Linda: Why aren’t we considering the State Parks solution – a permanent sticker with a punch-out for the date?
Dan: When we get into pricing, transferability may be the determining factor. Because State Parks offers a rolling year permit at no extra charge, we can’t base a fee increase on that.
Linda: Did state consider a transferable sticker?
Dan: State said they did not lose revenue when they went to the rolling year permit – it leveled off revenue throughout the year. State said they don’t go to automated pay stations because of the cost to implement state-wide. They are now analyzing the transferable option.
Mark DeGregorio: Just make a decision – don’t do something different every year.
Dan: Wants feedback on whether we’re on track.
Linda: Wants to see an analysis of the revenue impact of a transferable pass.
Dan: Annuals are 5% of total permits sold.
Russ Fruits: About $24,000 in revenue from 2d vehicle permit may be at risk.
Deb Wykoff: Some people buy a 2d vehicle permit because they want to bring two vehicles.
Rob Harris: Wants to see data on the number of permits sold by type.
Frank Cada: Do a best/worst case analysis on revenue projections. There are so many variables, it’s hard to get a handle on it.
Frank Gillespie: Need a list the top 5 or 6 decisions to be made: What’s a given, what’s iffy? What do we want to change to improve service to the public?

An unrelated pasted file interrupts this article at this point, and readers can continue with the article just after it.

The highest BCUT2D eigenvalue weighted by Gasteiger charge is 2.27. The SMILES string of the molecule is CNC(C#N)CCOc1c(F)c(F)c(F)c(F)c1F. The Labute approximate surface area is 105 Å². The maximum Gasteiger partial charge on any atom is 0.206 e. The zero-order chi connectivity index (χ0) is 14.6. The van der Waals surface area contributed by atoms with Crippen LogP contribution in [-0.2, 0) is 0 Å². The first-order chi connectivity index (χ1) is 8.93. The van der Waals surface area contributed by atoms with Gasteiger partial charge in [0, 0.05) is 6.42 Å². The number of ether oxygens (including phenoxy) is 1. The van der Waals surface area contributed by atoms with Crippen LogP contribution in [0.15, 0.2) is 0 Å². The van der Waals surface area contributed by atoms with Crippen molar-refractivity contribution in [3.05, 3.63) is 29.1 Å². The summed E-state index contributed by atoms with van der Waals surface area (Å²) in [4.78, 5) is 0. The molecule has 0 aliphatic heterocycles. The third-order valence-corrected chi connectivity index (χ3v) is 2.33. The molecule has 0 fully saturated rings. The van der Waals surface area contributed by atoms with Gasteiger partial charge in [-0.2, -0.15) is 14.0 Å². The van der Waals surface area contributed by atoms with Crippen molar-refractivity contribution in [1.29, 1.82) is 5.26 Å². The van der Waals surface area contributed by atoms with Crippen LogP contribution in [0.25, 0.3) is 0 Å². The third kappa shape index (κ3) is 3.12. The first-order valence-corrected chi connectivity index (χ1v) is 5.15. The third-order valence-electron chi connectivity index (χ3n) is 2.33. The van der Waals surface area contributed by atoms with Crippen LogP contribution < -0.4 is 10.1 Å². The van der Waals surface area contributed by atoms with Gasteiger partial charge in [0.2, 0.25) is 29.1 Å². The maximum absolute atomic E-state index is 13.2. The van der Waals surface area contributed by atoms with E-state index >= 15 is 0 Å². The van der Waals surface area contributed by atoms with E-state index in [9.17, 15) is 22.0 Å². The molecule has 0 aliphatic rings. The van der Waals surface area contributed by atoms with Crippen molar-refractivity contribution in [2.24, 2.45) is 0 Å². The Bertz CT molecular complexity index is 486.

Dan: We will feel the need to raise the price to offset estimated revenue loss. We want to be responsive to the public, but without suffering negative revenue consequences. He will provide the numbers to board, and a list of priority decisions to be made. Transferability may be jettisoned if we feel we can’t raise fees.
STANDING AGENDA ITEMS:
Park District updates and Parks Master Plan Implementation Progress report – Dan Rieves, Visitor Services Manager
§ Chad LaChance is on the poster for the Fishing Expo – his casting contest is going viral.
§ Airstream trailer – 1976 retrofitted, to be placed in a full-hook-up campsite at S. Bay for the summer, and rented for around $100 per night. In the fall, it will move up to Estes. Throughout the year, it will be used for various marketing purposes and public relations.
§ Horsetooth is almost full; Carter is filling.
§ Flatiron Fishing is Fun project, to improve access to shore, will be done this spring.
§ Working on re-opening Cheyenne Day Use, on the south side of Flatiron, which was closed in 2001 after 9/11.
§ Adding monument signs at the Visitor Center/Administrative Offices, the north end of Carter, and on CR8E at the south end of Carter.
§ The remodeled shower house at Mary’s Lake should be finished on May 1.
Mark DeGregorio: Will we lose campsites due to the monstrous power pole in S. Bay?
Dan: Not losing any campsites. The new power pole actually has a smaller footprint than the 3 wooden poles it replaced.
Meeting adjourned at 8:30.
Russell Fruits, Chair
Next regular meeting: April 10, 2012, 5:30 – 8:30 p.m., in the Boyd Lake Room at the Larimer County Courthouse Offices, 200 W. Oak St., Ft. Collins, CO.
Public can view agenda and minutes at www.larimer.org/parks